Attaining lifetime achievements in both the show and sale rings in one breed is difficult enough, never mind bringing out several breeds of cattle and sheep, but one who thrives on the challenge is Robert Marshall, stockman at Harestone, Insch.

After leaving school at a young age and working at different local farms in New Galloway and Kirkcudbright to gain experience, he landed on his feet with a full-time job with James K Goldie, Townfoot, in 1987, working with pedigree Charolais and Limousin cattle as well as Blue du Maine and Rouge sheep – where the interest of showing livestock really began for Robert.

“Working with Jim gave me a great schooling into the pedigree world of both sheep and cattle and I learnt a lot – and I mean a lot! Whilst working there I was working under Roy Crockett, who was a great help and showed a real dedication to detail and that hard work pays off,” added Robert.

Two years later, Robert went to work with WC Shedden, at Kirkpatrick Durham, which is where he married his wife, Val. Soon after, they had two children, Ashley (26) and Wullie, who sadly passed away two years ago at the age of 26.

In 1995 saw the move to Garchew, Newton Stewart, to help John Scott with his Blackie herd, and 10 years later Robert was on the move again and landed at Glenrinnes Farms, Dufftown, in August, 2005.

Robert soon landed the top pedigree job at Potts of Rayne, Inverurie, for the Barclay family in December 2017. The enterprise now comprises 100 Charolais cows, 25 Limousins, five Aberdeen-Angus along with 150 Blackface ewes, and has been a rewarding challenge for him.

It hasn’t been an easy ride for Robert and his family, having lost his father, Wullie at the age of 10, it was down to his mother Agnes, to rear the three children, Eric, Robert and Anne.

“It would not have been an easy task for my mother, but I will always be grateful of what she managed and she has been a great support our whole life,” said Robert.

What’s your favourite breed?

I would work with any breed if it is good enough. I have no set breed that I prefer to cater for.

Amongst cattle, I am looking for a big powerful animal with a lot of flash, whilst in the sheep I want a fairly compact type with a big top, good spring of rib and good legs along with a real sharpness about them.

Your Royal Highland Show experiences?

I have attended the Royal Highland Show from a young age, watching the top stockmen and admiring what they did. That made me keen to show one day.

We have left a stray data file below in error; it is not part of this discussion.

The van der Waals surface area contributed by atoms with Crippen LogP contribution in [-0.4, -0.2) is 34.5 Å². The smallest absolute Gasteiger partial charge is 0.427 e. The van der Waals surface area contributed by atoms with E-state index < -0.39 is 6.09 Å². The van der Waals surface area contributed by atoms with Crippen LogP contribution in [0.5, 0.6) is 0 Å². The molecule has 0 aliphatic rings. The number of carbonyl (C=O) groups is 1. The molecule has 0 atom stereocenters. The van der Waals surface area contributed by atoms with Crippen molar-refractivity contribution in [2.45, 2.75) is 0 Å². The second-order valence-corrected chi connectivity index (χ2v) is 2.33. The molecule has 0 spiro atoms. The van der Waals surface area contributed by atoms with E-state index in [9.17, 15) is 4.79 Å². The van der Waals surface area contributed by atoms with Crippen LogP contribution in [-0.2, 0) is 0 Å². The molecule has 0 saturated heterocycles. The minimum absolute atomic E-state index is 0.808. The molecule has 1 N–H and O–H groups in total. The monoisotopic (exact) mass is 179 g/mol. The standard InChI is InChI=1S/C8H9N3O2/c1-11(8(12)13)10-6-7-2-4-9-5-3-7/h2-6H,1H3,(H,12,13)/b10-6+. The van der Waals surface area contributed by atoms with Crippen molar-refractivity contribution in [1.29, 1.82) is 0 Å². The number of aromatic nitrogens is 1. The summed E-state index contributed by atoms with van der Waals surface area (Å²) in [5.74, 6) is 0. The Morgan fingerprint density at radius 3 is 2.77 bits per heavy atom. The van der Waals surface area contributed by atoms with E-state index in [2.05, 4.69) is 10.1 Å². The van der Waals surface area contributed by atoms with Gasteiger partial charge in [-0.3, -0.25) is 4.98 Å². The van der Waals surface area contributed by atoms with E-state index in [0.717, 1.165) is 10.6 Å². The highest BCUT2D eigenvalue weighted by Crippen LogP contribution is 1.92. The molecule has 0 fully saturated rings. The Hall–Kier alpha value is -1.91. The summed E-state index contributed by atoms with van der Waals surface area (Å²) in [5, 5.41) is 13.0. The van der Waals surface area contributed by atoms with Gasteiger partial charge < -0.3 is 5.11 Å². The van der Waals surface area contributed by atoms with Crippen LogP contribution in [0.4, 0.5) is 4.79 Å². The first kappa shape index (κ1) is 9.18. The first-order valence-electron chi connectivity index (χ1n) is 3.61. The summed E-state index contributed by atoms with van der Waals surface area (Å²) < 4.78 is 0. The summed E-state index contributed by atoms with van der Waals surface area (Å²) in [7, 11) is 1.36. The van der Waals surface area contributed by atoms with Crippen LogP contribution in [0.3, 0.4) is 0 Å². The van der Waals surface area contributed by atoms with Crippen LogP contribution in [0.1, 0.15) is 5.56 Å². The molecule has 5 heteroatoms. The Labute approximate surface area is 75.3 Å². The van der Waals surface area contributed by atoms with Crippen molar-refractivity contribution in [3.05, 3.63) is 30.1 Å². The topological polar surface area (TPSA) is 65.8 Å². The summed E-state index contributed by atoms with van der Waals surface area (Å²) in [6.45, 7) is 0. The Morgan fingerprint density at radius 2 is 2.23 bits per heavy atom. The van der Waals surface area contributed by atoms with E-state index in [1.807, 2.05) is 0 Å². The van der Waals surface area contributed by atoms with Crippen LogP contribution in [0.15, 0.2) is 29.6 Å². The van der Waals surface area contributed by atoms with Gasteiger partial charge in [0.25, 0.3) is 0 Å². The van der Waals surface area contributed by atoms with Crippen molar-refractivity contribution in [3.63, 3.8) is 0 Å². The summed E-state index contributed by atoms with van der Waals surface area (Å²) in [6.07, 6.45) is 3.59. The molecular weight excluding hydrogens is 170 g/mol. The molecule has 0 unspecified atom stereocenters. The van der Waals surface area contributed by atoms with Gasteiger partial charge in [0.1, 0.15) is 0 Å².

It wasn’t until 2008 that I took it upon myself to show sheep, I had previously brought out for others, but that was the first on my own.

That year, I was male champion in the Blackface sheep section with a three-shear £2400 Milnmark. This tup also made the winning inter-breed pair the same year – I could do with a tup like him today!

He was a great hardy sheep and bred to type – we used him for five years and used a lot of sons off of him. He is the only tup I have used as much and his females were tremendous.

Best animal that you’ve shown?

Harestone Natalie – she took the Charolais junior championship and overall junior inter-breed last year at the Royal Highland. She oozed quality and marched out in the show ring saying ‘look at me’… she really was a pleasure to show.

The Scottish Farmer:

Harestone Natalie took Charolais junior champion and overall junior inter-breed at last year's Royal Highland Show

And the best animal you’ve ever seen?

It would have to be the Galloway bull, Blackcraig Kodiak, for his pure power and shape. He was very correct and had a great head on him being full of character. He was a modern Galloway bull at the time and could have passed as an Aberdeen-Angus. I haven’t seen another bull like him for shear quality.

The best Blackface sheep I have ever seen was the £40,000 Dalchirla shearling which sold to Connachan and Troloss, he had the best hard head and was full of expression.

Abiding memories?

I have lots from my showing achievements over the years.

Last year, topped it by taking junior inter-breed champion at the Highland with Natalie. Previous to that, I led the reserve inter-breed champion in 2018 with Harestone Jacquard and Beef Shorthorn champion in 2016 with the five-year-old bull, Chapelton Ensign, which was purchased as a 10-month-old calf.

In 2015, I made a first trip down to the Great Yorkshire Show with my own Aberdeen-Angus cow and calf which resulted in a championship ticket with her – Belhaven Zephyr.

At the Scottish championships at Keith Show, in 2012, we also picked up best native animal with an Aberdeen-Angus cow and calf, shown by my daughter, Ashley and my late son, Wullie.